The film is set in the same region of northwestern Argentina, near Salta, as Martel’s previous two films, “La Ciénaga” and “The Holy Girl.”  The movie opens with four indigenous boys and a dog playing in a deep canal that runs along a stretch of isolated rural highway.  A car is heard in the distance and the kids scamper.  Verónica  or “Veró,”(María Onetto), is a put-together 40ish bottle blonde—her hair communicates immediately who she is and what class she is from.  She is driving along in her Mercedes on this rural road and her cell-phone rings and, as she reaches for it, she hits something and is jerked abruptly in her car.  Rattled, she stops the car.  Just when it seems natural to glance back in the mirror to see what she has run over, she instead puts on her dark sunglasses and doesn’t look back at all.  The afternoon glare reveals  two mysterious small hand prints on the driver’s window of her car.   A camera shot to the back reveals a mass in the road, like a big animal or a body.  Veró continues driving and then stops because her car is being pelted by heavy rain.  A big storm is starting to unleash itself.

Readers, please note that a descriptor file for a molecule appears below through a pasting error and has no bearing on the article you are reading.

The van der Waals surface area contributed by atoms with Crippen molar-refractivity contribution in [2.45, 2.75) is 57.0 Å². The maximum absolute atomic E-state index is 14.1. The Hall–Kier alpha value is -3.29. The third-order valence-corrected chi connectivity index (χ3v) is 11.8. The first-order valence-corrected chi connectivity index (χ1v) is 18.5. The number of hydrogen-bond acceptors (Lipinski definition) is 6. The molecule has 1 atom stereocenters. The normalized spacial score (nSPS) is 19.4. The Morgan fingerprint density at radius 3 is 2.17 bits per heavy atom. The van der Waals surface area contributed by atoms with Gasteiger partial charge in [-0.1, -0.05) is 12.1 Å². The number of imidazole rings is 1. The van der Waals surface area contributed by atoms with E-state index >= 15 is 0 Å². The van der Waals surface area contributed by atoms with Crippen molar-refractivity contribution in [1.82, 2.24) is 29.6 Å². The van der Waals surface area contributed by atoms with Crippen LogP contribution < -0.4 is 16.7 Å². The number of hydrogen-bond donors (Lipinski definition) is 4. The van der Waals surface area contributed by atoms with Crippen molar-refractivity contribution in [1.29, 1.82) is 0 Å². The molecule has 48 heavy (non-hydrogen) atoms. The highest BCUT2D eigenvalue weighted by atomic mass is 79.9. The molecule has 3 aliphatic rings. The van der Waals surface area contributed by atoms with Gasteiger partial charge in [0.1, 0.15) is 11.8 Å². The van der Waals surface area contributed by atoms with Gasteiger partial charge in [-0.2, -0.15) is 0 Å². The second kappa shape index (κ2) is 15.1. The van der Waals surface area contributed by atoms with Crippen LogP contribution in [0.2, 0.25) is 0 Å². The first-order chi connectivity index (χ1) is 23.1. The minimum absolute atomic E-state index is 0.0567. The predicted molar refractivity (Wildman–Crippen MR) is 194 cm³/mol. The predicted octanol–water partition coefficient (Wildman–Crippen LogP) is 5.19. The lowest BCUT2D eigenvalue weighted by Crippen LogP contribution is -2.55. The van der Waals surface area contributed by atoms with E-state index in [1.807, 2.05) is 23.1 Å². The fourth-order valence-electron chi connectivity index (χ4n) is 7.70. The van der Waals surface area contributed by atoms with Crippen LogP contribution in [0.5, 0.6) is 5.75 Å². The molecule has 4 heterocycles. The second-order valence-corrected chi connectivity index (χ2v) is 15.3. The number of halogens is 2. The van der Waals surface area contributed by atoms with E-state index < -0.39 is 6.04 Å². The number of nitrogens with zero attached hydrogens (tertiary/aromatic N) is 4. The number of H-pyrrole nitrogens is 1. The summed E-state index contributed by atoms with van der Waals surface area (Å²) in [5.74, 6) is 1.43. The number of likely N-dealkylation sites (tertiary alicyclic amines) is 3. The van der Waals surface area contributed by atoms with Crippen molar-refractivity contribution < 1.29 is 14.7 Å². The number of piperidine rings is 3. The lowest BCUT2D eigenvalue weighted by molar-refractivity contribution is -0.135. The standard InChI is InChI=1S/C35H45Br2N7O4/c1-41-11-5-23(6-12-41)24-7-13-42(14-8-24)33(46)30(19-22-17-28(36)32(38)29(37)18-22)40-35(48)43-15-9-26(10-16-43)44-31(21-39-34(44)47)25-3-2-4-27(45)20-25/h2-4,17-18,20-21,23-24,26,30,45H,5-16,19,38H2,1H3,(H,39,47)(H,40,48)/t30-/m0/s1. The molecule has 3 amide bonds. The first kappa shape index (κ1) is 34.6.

She is next seen in a medical clinic for the poor, getting her head x-rayed and acting very disoriented.  She leaves abruptly when she is identified as the sister of a doctor.  She then proceeds, disconnectedly, to a spartan hotel room where she meets her lover, Juan Manual (Daniel Genoud).  Once at home, after more  disconnected behavior, she tells her husband Marcos (César Bordón) that she thinks she hit something, a dog.  She worries increasingly that it might have been someone, not something, and finally tells Marcos that she thinks she killed someone.  He tries to convince her that, in the heavy storm, it could have been anything.  She says she had the accident before the storm.  Her car is badly dented.  Her lover, Juan Manual, who it turns out is a cousin of her husband, arrives and agrees to use his connections to see if there have been any accidents by the roadside.  He tells them not to worry and receives a report back–no.